(Photo by Lance Wendt)
by Dave Franklin | MCLA.us
BOULDER, Colo. – Jon Cohen is in his first year as defensive coordinator at CU-Boulder.
He is an MCLA alum having played at UNLV and is well known for his work as the general manager and assistant coach with the Denver Outlaws in addition to being on the staff for the Hungarian National Team.
He was also the head coach at Heritage High School in Colorado and coached youth with DoCo LC, which has now been absorbed as the Outlaws Youth Academy.
Cohen recently sat down for a Q&A.
Dave Franklin: Connecting your time as a student athlete to now, how would you surmise your experience at UNLV and current perception of the MCLA?
Jon Cohen: When I was at UNLV, we were an upstart program that a lot of people’s hard work got the program off the ground. Now in Boulder, head coach John Galvin runs a program that any coach or school would be proud of regardless of the classification.
I think some misconceptions are that it’s a men’s league and an alternative for some players that don’t want to make the commitment. With CU and other programs, that could not be farther from the truth.
These young men work extremely hard, not just in February to May, but all year round. I’m excited to not only have played in the MCLA, but now coach in it.
DF: You've coached high school, professional and youth. What do you take from these experiences into your role at the collegiate level?
JC: Professionally with the Outlaws, the defense is so good that I am never going to teach them any fundamentals or skills. Rather, my job is to evaluate the guys and make sure everyone is on the same page and that we’re being as creative as we can be.
Whereas with youth and high school, you have to spend so much time on fundamentals that some of the creativity gets lost because you need to lay a solid foundation. CU has been the perfect middle ground working with extremely talented players that also are excited to keep learning, and getting better while also having the ability to be creative in schemes.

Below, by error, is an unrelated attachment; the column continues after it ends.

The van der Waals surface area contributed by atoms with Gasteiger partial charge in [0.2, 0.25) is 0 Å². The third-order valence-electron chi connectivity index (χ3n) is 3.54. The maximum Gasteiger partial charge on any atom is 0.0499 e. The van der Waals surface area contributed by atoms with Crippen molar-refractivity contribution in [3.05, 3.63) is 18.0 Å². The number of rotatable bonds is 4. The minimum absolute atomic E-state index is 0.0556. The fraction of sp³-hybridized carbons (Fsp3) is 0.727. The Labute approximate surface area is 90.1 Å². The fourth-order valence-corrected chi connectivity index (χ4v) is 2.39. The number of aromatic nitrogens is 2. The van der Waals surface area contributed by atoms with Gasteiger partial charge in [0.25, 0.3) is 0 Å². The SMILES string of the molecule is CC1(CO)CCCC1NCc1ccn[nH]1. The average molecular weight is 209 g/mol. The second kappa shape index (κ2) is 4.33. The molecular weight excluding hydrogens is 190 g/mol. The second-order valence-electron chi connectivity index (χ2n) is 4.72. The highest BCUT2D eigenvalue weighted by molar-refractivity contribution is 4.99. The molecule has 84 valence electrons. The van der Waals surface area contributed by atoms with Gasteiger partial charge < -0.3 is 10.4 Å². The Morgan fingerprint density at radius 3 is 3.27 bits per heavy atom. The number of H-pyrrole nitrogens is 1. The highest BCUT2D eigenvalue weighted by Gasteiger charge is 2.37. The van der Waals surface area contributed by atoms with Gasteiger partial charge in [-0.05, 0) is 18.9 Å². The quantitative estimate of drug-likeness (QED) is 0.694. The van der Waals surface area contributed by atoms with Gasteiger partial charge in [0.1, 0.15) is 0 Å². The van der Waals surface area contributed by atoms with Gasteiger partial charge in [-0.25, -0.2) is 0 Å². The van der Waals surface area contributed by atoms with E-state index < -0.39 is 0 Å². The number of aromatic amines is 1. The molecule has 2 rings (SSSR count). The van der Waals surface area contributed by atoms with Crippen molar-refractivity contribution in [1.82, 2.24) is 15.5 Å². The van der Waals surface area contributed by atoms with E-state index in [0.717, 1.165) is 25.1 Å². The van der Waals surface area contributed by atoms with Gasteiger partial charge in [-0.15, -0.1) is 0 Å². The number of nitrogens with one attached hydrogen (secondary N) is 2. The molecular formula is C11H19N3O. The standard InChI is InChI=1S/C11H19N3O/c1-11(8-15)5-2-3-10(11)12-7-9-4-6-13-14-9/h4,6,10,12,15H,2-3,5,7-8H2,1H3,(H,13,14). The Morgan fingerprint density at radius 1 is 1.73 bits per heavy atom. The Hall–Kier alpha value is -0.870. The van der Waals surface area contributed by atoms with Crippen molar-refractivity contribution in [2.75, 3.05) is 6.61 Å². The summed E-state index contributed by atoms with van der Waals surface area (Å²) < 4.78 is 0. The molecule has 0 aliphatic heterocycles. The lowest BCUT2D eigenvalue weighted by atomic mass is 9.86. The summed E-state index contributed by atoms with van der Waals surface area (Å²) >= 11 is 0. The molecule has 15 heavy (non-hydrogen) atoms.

DF: DoCo (now Outlaws Academy) has sent many talented players to the MCLA ranks and capitalizes on some of the top programs being localized for DoCo players. Any notable connections on your roster to former players, or former Devils you expect to see versus Colorado State or any other opponents?
JC: Johnny Roach just graduated from CU and is an assistant coach now. He was one of the first club kids I coached after I graduated college, so it’s been great working with him on the sideline now.
I also coached our goalie Russell Riley and freshman midfielder Nick Darrow. At CSU, Matt Bocklet and I coached Josh Kelly and Bay Sherbert. It’s been great seeing the talent from all around Colorado in the MCLA.
DF: This past summer, you had a chance to travel to Israel and coach Team Hungary in the World Games. You are also responsible for bringing the first Japanese born players into the MLL. In the future, do you see programs like Colorado or others in the MCLA being a good outlet for international students who maybe first picked up a stick outside of the US?
JC: I really hope so! It's amazing how much talent I saw at the World Games and often times I think you'll see more MCLA guys represent their heritage in those tournaments rather than international students who come to the US, but I would love to see that change.
DF: You have won three MLL Championships with the Outlaws. What aspect of the championship culture there do you find to be most consistent with other successful teams that you've coached, regardless of the level of play?